Would you find that acceptable for State and local govts? i.e. to ALSO be able to borrow their way out of the downturn?

        If they could do that – then they could continue to fund education and public safety… right?

        If we do not bail out the States and localities, what happens?

        Isn’t there a legitimate thought about this from fiscal conservatives?

    2. Nancy_Naive Avatar

      Meaning that in the lifeboat of life, the poor cannot wax morality, but will resort to thievery and cannibalism. How Republican.

  9. Peter Galuszka Avatar
    Peter Galuszka

    Crazy jd. it IS a constitutional right.
    Gillispie. No comment to your diatribe. Plus, I have to work for a living. What I do for BR is free. Jim Sherlock has done some excellent reporting, but how he funds it is his business. You have a lot of damned nerve addressing me this way. You contribute nothing to BR other than an occasional check and comment. I have been a professional journalist for 46 years.

  10. Peter Galuszka Avatar
    Peter Galuszka

    Jim B? How about Donald Trump? Remember him? Totally blew out budget? Remember Bill Clinton? Sleazeball but balanced budget.

  11. Reed Fawell 3rd Avatar
    Reed Fawell 3rd

    “Predictions based on theories and mathematical models are fine, but let’s follow up to see how the predictions turned out.”

    No, they are not “fine” if they turn out to be wildly wrong, inducing panic, and bad public policy, as happened in initial iterations of both the Imperial College of London model first released on March 16, followed by the University of Washington model issued on or around March 24th.

    See for example:

    “A widely followed model for projecting Covid-19 deaths in the U.S. is producing results that have been bouncing up and down like an unpredictable fever, and now epidemiologists are criticizing it as flawed and misleading for both the public and policy makers. In particular, they warn against relying on it as the basis for government decision-making, including on “re-opening America.”

    “It’s not a model that most of us in the infectious disease epidemiology field think is well suited” to projecting Covid-19 deaths, epidemiologist Marc Lipsitch of the Harvard T.H. Chan School of Public Health told reporters this week, referring to projections by the Institute for Health Metrics and Evaluation at the University of Washington.

    Others experts, including some colleagues of the model-makers, are even harsher. “That the IHME model keeps changing is evidence of its lack of reliability as a predictive tool,” said epidemiologist Ruth Etzioni of the Fred Hutchinson Cancer Center, who has served on a search committee for IHME. “That it is being used for policy decisions and its results interpreted wrongly is a travesty unfolding before our eyes.” …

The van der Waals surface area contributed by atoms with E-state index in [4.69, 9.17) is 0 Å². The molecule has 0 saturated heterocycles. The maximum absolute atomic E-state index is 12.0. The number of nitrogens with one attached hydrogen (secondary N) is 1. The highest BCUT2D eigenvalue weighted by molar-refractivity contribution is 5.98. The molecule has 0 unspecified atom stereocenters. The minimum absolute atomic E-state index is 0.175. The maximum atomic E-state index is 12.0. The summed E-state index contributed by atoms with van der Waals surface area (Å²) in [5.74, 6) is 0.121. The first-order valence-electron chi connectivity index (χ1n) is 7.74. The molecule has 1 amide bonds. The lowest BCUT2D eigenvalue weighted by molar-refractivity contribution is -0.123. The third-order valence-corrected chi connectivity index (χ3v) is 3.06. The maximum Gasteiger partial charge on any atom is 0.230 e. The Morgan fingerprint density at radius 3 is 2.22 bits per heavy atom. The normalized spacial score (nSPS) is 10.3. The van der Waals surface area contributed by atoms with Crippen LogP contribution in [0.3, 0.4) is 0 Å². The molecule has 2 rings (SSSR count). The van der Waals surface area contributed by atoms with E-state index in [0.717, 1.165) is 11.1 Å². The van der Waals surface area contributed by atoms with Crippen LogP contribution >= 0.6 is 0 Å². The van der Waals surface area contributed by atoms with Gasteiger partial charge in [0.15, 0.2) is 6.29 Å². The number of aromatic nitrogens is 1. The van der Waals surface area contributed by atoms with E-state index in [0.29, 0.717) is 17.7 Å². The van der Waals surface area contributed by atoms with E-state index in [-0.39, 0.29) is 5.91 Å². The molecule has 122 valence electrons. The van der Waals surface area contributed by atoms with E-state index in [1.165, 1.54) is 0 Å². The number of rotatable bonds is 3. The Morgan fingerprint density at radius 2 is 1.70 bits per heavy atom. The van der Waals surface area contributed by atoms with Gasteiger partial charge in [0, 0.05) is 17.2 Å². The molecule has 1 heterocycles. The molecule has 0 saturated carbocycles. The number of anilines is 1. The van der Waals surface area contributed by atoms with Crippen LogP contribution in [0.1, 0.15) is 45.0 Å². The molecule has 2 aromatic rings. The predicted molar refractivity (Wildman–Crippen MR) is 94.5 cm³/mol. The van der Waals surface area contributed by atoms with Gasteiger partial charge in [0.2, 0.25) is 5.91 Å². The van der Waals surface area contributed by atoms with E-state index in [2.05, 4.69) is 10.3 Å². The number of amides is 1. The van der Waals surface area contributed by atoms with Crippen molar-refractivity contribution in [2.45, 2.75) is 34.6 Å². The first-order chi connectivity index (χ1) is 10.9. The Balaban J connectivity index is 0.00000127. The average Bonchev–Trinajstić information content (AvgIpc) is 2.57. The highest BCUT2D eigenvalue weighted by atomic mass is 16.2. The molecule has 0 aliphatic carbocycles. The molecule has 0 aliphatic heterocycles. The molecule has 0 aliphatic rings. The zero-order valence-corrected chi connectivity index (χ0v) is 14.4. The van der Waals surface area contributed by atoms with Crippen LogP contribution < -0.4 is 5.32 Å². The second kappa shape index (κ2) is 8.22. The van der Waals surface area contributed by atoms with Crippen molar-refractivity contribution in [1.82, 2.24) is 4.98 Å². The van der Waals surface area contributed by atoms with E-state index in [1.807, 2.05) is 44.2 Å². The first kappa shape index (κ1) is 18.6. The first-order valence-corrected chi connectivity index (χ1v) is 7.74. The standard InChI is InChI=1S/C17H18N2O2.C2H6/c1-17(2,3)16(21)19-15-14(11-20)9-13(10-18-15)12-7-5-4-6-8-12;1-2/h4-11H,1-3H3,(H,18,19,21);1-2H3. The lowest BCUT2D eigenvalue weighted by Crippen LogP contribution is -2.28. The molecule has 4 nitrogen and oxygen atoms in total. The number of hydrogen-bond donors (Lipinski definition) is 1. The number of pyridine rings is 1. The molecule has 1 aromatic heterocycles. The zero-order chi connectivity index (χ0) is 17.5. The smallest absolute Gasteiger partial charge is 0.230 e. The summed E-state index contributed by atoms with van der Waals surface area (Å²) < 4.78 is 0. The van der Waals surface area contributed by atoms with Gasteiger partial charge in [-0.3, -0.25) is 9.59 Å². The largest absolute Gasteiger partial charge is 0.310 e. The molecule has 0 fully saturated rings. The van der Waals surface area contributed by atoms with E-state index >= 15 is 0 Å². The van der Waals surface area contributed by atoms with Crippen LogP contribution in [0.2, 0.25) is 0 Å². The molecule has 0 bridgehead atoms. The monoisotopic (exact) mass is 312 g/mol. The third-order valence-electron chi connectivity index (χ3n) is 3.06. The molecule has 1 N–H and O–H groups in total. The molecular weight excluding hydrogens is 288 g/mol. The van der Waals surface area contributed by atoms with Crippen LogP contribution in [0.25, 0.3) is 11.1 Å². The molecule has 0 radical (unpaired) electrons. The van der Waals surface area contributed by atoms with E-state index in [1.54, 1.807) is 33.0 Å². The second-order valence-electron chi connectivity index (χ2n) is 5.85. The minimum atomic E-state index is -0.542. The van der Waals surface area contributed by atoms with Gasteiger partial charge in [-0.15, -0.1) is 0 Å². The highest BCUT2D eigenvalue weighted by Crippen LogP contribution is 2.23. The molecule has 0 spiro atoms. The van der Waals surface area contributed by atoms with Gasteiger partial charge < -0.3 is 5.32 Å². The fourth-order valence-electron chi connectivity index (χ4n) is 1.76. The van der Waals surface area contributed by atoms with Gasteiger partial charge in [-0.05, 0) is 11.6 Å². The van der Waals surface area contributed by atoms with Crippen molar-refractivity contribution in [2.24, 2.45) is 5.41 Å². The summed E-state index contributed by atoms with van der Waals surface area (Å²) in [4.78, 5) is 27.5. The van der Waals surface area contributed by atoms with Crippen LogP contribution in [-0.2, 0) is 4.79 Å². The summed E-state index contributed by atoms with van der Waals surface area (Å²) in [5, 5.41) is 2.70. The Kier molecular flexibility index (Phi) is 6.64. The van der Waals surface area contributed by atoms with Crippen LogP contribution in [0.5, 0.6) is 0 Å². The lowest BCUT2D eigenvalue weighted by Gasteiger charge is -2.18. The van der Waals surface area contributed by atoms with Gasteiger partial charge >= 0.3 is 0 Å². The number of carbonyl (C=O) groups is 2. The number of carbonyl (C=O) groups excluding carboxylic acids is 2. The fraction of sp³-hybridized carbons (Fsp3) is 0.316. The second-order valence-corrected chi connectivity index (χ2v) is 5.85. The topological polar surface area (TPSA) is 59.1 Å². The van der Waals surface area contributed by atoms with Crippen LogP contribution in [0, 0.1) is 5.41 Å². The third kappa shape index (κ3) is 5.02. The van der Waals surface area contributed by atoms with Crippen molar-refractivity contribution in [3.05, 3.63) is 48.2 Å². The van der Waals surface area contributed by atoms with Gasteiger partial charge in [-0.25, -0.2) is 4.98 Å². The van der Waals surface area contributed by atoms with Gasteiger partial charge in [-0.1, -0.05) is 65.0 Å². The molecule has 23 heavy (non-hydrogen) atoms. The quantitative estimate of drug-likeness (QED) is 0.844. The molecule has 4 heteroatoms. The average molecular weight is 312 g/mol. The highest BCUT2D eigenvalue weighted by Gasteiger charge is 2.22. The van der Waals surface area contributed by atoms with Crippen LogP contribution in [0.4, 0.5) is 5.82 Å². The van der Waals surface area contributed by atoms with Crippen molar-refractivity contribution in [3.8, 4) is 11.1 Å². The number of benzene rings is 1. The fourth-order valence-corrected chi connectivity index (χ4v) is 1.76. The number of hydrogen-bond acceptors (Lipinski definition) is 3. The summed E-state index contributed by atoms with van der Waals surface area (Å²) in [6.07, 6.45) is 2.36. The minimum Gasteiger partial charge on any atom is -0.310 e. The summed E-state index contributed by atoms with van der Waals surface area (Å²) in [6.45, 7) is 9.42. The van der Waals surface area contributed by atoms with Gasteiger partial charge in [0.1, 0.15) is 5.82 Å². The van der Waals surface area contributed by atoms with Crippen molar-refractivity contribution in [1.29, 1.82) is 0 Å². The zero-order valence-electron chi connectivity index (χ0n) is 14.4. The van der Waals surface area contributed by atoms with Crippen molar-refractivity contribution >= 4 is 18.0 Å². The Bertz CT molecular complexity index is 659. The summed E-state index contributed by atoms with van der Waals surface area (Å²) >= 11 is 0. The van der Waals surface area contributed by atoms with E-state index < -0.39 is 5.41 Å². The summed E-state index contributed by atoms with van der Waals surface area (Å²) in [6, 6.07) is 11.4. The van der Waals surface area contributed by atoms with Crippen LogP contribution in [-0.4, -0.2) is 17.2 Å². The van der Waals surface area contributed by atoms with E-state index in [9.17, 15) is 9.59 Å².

For more see:

    Faulty modeling has been the rule, not the exception, with this Coved – 19 pandemic. The resulting harm caused by so many faulty models mounts daily.

    1. Reed Fawell 3rd Avatar
      Reed Fawell 3rd

      Reports on why Coved-19 modeling has been so flawed to date are now found most everywhere. Here is another example:

  12. Reed Fawell 3rd Avatar
    Reed Fawell 3rd

    The best podcast on subject of flawed modeling and how it has adversely affected public policy and public health as far back as March 19, is the following lecture by Alex Berenson delivered back on April 24.

    I highly recommend this 50 minute talk titled The Failure of Expert Predictions and Models. It is highly informed on the practical consequences of these failures, policy and health wise.

    Click on the “The Failure of Expert Predictions and Models” 50:18 — Alex Berenson once Hillsdale College page pops up:


    1. virginiagal2 Avatar

      Alex Berenson writes thrillers. I went back, and his degrees are bachelor’s in history and economics. Not statistics, not math, not biology.

      I am sure he is a fine writer, but he’s no more qualified to opine about epidemiological models than my cat is. Being a Yalie does not make you an expert in every topic.

      1. LarrytheG Avatar

        makes no difference to bloggers, virginiagal2. They do a Google Search for the narrative they are looking for then claim it as a credible reference!

        Can’t figure out if the narrative is against any/all models – just opposed to all models in general or is pointing out some that are less than wonderful and pointing to others that are better or just anti-science in general.

      2. Reed Fawell 3rd Avatar
        Reed Fawell 3rd

        Virginiagal. Your reply perfectly illustrates the point of why health experts cannot be trusted to set public policy, as I stated to you a least a month ago, saying you were “dead wrong”.

        Berenson does not claim medical expertise, he makes that absolutely clear in his talk, saying only that he can read obviously flawed numbers like any other intelligent person, myself included. Lessen to his talk. At a time of herd rush, he was one of few adults in the room. Many medical and statistical experts were not, hence the mass inaccuracies that have done so much needless damage to the nation in over reactions by experts failing to see big picture. This is very common is all such unfolding real life pressure situations.